eBook Debating Issues In American Education: Technology In Schools, 1st Edition

  • Published By: SAGE
  • ISBN-10: 1452266611
  • ISBN-13: 9781452266619
  • DDC: 371.330973
  • Grade Level Range: College Freshman - College Senior
  • 264 Pages | eBook
  • Original Copyright 2012 | Published/Released September 2012
  • This publication's content originally published in print form: 2012
  • Price:  Sign in for price



Provides views on multiple sides of curriculum and instruction issues in America’s schools and offers more in-depth resources for further exploration. Explores such varied issues as the digital divide, electronic textbooks, impacts on curricula, privacy on school computers, and web censorship.

Table of Contents

Front Cover.
Half Title Page.
Editorial Board.
Title Page.
Copyright Page.
About the Editors-in-Chief.
About the Volume Editor.
About the Contributors.
1: Is Assistive Technology or Universal Design a More Effective Method of Technology Integration for Students with Disabilities?.
2: Should E-Books Replace Traditional Textbooks and Paper-Based Books in Schools?.
3: Do Pocket Assistive Technologies, Such as the iPod, iPhone, and iPad, Provide Mainly Educational Benefits or Distractions to Students in Today’s Schools?.
4: Are Today’s Policies and Procedures Governing Online Student Course Offerings in the K–12 School Environment Appropriate to Fully Realize the Unique Policy and Technology Advantages of these Online Classes?.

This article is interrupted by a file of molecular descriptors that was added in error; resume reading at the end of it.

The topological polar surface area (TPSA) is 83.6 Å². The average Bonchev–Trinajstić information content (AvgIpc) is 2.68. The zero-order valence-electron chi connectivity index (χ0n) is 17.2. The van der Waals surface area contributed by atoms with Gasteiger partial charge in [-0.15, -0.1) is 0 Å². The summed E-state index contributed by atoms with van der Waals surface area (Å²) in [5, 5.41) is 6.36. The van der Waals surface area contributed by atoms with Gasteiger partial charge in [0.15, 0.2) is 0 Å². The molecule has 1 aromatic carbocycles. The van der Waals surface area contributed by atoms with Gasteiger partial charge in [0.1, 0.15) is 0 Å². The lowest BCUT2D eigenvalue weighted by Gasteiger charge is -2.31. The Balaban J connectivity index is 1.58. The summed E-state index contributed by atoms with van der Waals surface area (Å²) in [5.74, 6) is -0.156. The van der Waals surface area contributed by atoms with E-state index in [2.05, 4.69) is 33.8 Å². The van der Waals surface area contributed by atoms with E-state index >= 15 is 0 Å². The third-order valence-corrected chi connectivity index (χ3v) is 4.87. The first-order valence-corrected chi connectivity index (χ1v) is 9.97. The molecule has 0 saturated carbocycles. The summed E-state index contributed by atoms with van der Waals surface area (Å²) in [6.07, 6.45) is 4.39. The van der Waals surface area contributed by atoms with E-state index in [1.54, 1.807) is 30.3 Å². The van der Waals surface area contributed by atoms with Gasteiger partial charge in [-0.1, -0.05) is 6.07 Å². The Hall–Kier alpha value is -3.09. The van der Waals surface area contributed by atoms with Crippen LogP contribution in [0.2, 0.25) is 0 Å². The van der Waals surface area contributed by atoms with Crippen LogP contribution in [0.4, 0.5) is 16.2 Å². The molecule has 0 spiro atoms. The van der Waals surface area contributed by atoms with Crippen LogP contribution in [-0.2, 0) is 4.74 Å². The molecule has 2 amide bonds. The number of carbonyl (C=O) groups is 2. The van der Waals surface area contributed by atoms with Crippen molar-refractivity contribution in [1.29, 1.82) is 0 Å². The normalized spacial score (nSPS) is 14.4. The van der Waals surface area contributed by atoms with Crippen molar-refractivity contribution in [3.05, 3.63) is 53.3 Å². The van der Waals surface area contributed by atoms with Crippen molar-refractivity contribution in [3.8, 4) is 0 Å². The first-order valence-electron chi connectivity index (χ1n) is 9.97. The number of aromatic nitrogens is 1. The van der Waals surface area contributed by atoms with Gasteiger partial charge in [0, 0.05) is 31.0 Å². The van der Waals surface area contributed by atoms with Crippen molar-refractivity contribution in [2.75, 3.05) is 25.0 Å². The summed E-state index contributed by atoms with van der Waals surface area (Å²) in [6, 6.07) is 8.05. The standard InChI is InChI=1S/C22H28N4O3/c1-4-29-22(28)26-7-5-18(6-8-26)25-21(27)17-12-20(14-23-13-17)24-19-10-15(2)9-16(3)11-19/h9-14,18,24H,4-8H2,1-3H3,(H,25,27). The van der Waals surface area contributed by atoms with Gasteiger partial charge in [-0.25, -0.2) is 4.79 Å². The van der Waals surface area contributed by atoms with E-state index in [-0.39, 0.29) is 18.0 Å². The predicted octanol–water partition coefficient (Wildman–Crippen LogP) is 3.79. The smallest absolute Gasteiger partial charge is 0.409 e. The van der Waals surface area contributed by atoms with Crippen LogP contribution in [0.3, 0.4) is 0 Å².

5: Are Today’s Virtual Schools Effective Student Learning Environments?.
6: Are Virtual Schools More Cost-Effective Compared to Traditional Brick-and-Mortar Schools?.
7: Is the Use of Video Surveillance Cameras in Schools an Invasion of Student Privacy?.
8: Should National and/or State-Level Technology Standards be Required for Today’s Teachers?.
9: Should Teachers have the Right to Create and Post Online Content about their School on Social Networking Sites, When such Posts are Made on Their Own Time and without the Use of School Resources?.
10: Should School Administrators have Greater Authority to Discipline Students for Acts of Cyberbullying and Cyberharassment?.
11: Should Administrators have Greater Authority to Discipline Students for False Posts about School Personnel on Social Networking Websites?.
12: Should Public Schools Promote Themselves on Social Networking Sites, Such as Facebook and Twitter?.
13: Do New Technologies have the Potential to Transform Education by Replacing Current Teaching Methods?.